3 Marketing Principles: What Do Successful Marketing Campaigns Have in Common?

Although building successful marketing campaigns might seem both complicated and tedious, there are a number of different ways to get around the difficult parts, streamline the process, and improve results. In this article, we’ll be learning by example and taking a look at some of the primary qualities that successful marketing efforts share. From selling a greater image to targeting the right audience, here is what well-executed marketing campaigns have in common.

Greater Value

A good marketing campaign doesn’t just try to sell a product — it tries to sell an image with greater value. What is meant by this is that organizations don’t present their product as just fulfilling a specific purpose, but rather solving one or more problems that a potential customer might have. Here are some examples of this in a couple of big company’s marketing strategies:

Example 1 — Coca Cola

Coca Cola’s marketing campaigns don’t just try to sell a bottle of sickly-sweet carbonated drink to their audience, but instead approach it as selling refreshment, social excitement (with their latest #ShareaCoke campaign), and extra energy.

Example 2 — Adidas

Adidas marketing takes the same approach. They don’t focus on the actual pair of shoes or clothing garment they are selling, but instead try to sell the image of being strong, athletic, and in general more successful at sport.


Memorability is also a factor that successful marketing campaigns frequently share. Providing potential customers with a positive memory of your product or brand can help sway them into choosing your offering(s) at crucial stages of the purchasing process. Here are some examples of campaigns which use memorability to consciously and subconsciously persuade potential customers:

Example 1 — Snickers

Snickers has had great marketing success with their hunger-related campaigns. The catchphrase “You’re not you when you’re hungry” is well-known across the entire world and can be immediately associated with the Snickers brand.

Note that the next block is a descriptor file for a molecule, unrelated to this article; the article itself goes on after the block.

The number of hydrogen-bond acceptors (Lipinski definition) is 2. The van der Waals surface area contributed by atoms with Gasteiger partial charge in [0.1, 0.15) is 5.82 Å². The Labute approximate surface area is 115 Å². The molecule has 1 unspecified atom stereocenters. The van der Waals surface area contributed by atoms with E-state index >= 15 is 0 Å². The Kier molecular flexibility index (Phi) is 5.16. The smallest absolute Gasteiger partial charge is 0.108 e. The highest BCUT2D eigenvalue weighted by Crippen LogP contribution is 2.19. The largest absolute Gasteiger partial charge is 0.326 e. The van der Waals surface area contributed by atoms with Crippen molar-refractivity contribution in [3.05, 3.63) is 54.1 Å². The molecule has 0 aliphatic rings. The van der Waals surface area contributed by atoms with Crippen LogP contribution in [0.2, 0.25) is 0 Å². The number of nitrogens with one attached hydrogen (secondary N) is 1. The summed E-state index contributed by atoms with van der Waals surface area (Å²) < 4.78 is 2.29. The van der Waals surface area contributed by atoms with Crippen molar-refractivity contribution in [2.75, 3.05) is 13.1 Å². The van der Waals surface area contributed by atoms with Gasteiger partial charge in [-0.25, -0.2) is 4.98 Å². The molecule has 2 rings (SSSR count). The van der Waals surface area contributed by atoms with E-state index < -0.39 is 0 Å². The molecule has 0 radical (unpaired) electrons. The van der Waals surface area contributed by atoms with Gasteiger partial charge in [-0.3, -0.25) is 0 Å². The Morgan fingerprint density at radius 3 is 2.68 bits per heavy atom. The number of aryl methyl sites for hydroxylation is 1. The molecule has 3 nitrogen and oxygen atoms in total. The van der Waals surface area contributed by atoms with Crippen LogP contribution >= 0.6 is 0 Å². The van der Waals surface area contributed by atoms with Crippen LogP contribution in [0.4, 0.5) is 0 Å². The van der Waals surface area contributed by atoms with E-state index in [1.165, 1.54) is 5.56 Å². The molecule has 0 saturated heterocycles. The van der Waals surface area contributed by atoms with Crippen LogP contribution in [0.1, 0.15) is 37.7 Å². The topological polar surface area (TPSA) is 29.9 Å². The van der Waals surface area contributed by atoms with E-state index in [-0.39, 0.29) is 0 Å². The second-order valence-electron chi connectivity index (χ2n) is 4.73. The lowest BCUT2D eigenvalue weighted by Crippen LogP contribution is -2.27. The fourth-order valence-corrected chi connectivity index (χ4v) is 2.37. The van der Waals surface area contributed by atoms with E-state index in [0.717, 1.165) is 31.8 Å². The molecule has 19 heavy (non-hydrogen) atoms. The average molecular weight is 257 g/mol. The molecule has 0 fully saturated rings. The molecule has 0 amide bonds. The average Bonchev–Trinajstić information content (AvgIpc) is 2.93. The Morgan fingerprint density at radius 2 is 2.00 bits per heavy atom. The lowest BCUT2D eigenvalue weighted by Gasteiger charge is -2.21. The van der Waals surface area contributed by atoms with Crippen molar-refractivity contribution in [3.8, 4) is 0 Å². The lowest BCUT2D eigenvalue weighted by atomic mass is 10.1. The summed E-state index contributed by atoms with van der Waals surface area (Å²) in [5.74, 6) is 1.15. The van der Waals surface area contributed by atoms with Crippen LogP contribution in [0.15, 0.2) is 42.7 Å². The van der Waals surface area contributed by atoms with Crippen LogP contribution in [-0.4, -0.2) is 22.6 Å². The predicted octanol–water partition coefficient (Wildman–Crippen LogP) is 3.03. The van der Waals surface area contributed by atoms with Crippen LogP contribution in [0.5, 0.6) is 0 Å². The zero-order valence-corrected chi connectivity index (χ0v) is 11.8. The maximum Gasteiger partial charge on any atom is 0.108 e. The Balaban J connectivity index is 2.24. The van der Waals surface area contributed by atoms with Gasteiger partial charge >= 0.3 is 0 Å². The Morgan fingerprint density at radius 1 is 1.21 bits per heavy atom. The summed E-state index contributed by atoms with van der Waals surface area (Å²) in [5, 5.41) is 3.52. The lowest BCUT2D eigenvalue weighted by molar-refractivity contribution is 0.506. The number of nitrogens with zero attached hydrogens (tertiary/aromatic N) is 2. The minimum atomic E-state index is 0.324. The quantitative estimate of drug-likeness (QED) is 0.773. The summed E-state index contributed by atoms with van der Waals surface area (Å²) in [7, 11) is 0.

Example 2 — Old Spice

Old Spice also created effective marketing campaigns by focusing heavily on making them memorable. Their TV commercials are out of the box, funny, and eye-catching. This gives them free publicity through all the discussion about their adverts, and can subconsciously influence men into choosing their products when shopping.


Good marketing campaigns also provide the context which helps potential customers to see how the organization’s offerings fit into their own lives. If the audience feels like an advert connects more profoundly with them, they are more likely to pay attention to what is being said/offered. Here are some examples of companies which pay close attention to the context of their marketing efforts:

Example 1 — Just Eat

The marketing for UK-based ‘Just Eat’ focuses on targeting hungry, lazy, or short-of-time individuals with the caption “Don’t Cook, Just Eat”. This helps to grab the attention of their most likely customers, and draw them into using their service.

Example 2 — Glassdoor

Glassdoor also appreciates that the majority of their business lies with jobseekers, and so they directly target them when marketing themselves. Their website even reads “Glassdoor helps you find a job and company you love”, something which many of their potential users struggle with.

In conclusion, while there are many different things you can do to improve your marketing campaigns, following the examples set by successful companies such as Coca Cola and Old Spice is a great place to start. Three of the most important principles that these marketing gods have in common is their appreciation for offering memorability, context, and greater value. All of these can contribute to how potential customers view your product or service, and so should never be neglected.

Know of any more important marketing qualities? Be sure to share them with us in the comments section, along with all your other questions and remarks.

Image: Sunny studio/

Published by
Thomas Bush

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